Another component of the race in 2009 will be a recreational ride/tour that will follow the same route as the pros.

Beyond next year, Hendricks says in 2010, “the options for the race are limitless. Oregon is the perfect to state in which to hold a world-class stage race, we’ve got growing metropolitan areas, high desert, 3 distinct mountain ranges, the Gorge, Willamette Valley wine country, and a spectacular coastline.”

Stay tuned for more developments on this exciting effort.

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  • ambrown May 30, 2008 at 2:50 pm

    This sounds spectacular.

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  • itripn May 30, 2008 at 3:00 pm

    Absolutely awesome.

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  • nuovorecord May 30, 2008 at 3:13 pm

    Mountaintop finish at Timberline Lodge! Can you just imagine the crowds lining the road, names painted on the pavement, cowbells clanging, fat guys dressed like Satan chasing the racers up the mountain. I think I\’ll go stake out my place right now! 🙂

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  • Mmann May 30, 2008 at 3:18 pm

    We\’ve got the roads, the scenery, and the fans to make this a spectacular race. I hope it happens.

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  • Paul Souders May 30, 2008 at 3:22 pm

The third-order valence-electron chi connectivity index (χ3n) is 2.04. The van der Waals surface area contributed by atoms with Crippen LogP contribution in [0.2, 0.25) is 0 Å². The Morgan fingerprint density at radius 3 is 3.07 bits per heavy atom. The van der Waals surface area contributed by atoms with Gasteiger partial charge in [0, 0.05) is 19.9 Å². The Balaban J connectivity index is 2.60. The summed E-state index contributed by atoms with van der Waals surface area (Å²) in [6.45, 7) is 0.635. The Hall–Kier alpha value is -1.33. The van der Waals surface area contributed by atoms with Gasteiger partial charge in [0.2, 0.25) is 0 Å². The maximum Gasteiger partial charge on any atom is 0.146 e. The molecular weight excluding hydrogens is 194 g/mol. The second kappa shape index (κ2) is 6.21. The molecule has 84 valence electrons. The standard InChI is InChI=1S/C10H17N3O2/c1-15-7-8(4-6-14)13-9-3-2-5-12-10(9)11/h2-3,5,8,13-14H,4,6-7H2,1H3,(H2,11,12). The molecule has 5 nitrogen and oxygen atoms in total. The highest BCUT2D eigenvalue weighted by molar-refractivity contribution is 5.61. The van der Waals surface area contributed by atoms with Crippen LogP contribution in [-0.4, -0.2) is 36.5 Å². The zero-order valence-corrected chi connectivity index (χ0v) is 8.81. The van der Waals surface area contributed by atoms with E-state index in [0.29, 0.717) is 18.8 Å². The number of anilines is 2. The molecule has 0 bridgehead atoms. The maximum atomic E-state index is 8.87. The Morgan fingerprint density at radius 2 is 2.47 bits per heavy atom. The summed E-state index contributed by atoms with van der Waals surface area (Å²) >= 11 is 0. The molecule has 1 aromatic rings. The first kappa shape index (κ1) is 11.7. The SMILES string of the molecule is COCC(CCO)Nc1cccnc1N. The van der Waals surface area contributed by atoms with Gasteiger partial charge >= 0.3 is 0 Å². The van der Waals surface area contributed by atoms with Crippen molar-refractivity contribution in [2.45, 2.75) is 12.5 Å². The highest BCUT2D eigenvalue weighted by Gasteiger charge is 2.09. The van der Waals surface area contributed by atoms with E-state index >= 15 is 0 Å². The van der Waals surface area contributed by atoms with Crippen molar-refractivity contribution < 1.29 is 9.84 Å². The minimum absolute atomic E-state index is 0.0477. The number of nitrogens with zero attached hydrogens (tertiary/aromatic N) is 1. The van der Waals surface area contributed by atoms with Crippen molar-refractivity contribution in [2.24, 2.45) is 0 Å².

Aw hell yeah.

    Hey wait what am I doing in my office looking a website ABOUT BIKES on a day like this?

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  • itripn May 30, 2008 at 3:24 pm

    Yeah, and maybe like in France, everyone takes the first day of the race off in order to watch 🙂

    I\’d probably save my vacations days to watch the whole thing.

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  • encephalopath May 30, 2008 at 3:31 pm

    Watching the Tour of California, I\’ve noticed that apart from the a couple of the coastal stages, the scenery isn\’t all that interesting. (Maybe I\’ve missed some of the better ones or something)

    And it ends in Thousand Oaks or Pasadena…hmmm. San Jose to Modesto?

    Oregon can do way better than that.

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  • joel May 30, 2008 at 4:51 pm

    the tour of californias big failing (to me) is that the REALLY good climbing areas (say, like the sierras) dont even open up their roads to traffic until about june – at which point, getting the big teams to come compete there, when they could be in europe, is pretty much a lost cause. thus, the race gets kept close to the coast, early in the season, and frankly, i just dont get that excited about it. hard? yes. quality racing? yes. freaking unbelieveably epic, like a stage race through the mountains of california really could be? no.